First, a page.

I'd either bite the bullet and update your windows properly (which should add value to your home, where hodge-podge won't), or order full replacement custom glazing for the existing windows (which won't help with the aluminum's conduction, but you could maybe insulate that with some covering material).

We're into the realm of opinion here, but a refinance at low interest to cover the cost of proper replacement is probably a good investment on this rapidly roasting planet, should you not have the capital to lay out. Buyers want efficiency for both the economy and ecology of it.


I’ve been to a seminar where the Department of Energy showed that most of the heat loss and heat gain was through the roof, not walls. They can do calculations showing how most energy (and cost) you’d save if you added 6” of attic insulation or the same amount (cost) on replacing windows. The attic insulation has a payback of 2-3 years, while window replacement took 24 years or more.

You don’t seem to be complaining about the indoor temperatures, but my point is that replacing or repairing windows is very expensive and will take a long payback period to recover your cost.

Your complaint seems to be about the frames. The frames do not contribute much to the heat loss or heat gain. Rather, it’s a comfort issue when you touch them or when they develop condensation.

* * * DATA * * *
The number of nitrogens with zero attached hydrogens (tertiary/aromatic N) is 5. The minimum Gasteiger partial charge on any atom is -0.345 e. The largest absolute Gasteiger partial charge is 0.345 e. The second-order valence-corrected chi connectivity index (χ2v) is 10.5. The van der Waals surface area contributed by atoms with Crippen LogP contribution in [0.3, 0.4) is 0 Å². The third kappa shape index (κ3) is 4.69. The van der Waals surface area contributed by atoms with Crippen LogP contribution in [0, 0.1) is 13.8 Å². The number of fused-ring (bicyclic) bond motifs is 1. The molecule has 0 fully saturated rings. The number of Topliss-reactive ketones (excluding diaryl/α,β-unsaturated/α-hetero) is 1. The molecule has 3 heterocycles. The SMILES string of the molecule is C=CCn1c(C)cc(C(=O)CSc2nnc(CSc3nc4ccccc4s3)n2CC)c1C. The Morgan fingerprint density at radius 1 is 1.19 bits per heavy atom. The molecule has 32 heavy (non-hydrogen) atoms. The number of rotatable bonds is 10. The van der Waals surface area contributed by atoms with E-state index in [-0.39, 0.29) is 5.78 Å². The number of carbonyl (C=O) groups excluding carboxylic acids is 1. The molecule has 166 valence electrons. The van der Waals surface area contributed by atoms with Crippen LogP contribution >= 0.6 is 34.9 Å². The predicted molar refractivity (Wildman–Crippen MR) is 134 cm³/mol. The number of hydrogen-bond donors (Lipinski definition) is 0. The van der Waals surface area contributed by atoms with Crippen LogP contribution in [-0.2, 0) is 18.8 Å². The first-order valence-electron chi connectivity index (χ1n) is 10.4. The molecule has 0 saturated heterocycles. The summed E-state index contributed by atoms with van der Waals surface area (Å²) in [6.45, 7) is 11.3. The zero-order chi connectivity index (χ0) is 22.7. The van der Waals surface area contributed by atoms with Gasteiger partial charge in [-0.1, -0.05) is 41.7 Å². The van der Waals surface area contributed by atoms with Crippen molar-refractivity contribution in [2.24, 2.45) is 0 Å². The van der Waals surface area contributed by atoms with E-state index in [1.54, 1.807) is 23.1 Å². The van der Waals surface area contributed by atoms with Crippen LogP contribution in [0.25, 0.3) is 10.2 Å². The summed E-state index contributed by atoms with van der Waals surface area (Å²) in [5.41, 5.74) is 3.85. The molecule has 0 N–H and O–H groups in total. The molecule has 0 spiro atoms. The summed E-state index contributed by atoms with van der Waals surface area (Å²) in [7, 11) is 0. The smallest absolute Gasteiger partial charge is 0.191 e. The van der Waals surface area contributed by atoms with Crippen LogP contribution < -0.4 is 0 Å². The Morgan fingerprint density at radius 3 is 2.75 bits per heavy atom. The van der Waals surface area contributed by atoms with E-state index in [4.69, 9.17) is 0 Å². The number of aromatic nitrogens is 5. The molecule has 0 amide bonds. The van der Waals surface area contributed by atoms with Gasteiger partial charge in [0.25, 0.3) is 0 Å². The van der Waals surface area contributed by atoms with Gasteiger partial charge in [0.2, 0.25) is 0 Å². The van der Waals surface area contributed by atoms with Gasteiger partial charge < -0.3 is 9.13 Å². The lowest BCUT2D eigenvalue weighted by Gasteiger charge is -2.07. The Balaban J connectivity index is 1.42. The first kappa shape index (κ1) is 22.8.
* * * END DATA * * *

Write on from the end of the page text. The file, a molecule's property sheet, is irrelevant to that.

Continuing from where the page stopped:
I’d spend my money on isolating the frames from the exterior environment. You could add storm windows on the exterior of the windows at a reasonable cost.

  • The attic is getting insulated (radiant barrier + blown insulation) in a few weeks, and I think that's going to make a sizable difference given that it gets up to 40 degrees above ambient in there and bakes the hvac system. The indoor temps can be a problem on the second floor, where the 4 ton AC may have to run constantly in peak summer to maintain temps. In direct sun, these frames get to be extremely hot - like hot enough that I can't keep my finger on them for very long. It just seems that a lot of heat is getting translated around the window. It seems very atypical.
    – Arif
    Nov 3 '21 at 21:18

If you want a low-budget fix you could always add some low-e window tint to the existing glass. This will stop much of the heat that comes in with sunlight.

For the window frames, they would need some insulation, and one idea would be something like a Plasti-Dip spray. Its not much, but the layer of vinyl would help some of the conductivity issues and could control condensation a bit in the winter.


A friend had a big double-glazed unit that failed which then developed condensation inside.

We drilled 2 small holes (about 1/8" or approx 3mm) in diagonal corners then made a small pump to draw air out through one of the holes. Dried air through a filter box filled with those dessicants that come with new electrical things was connected to the other hole.

Within a week the unit was condensation free - plugged the holes (used blutack as it comes off easily) and kept the bits - about every 2 or 3 years…

Given you will be relying on the wall surround for a seal you might want to plan ahead.

  • Ok, great, I expected at least a 1/4" hole. Could probably even get a bottle of nitrogen to ensure you fill it (mostly) with clean dry air. Thanks for the tips!
    – JPhi1618
    Nov 3 '21 at 19:25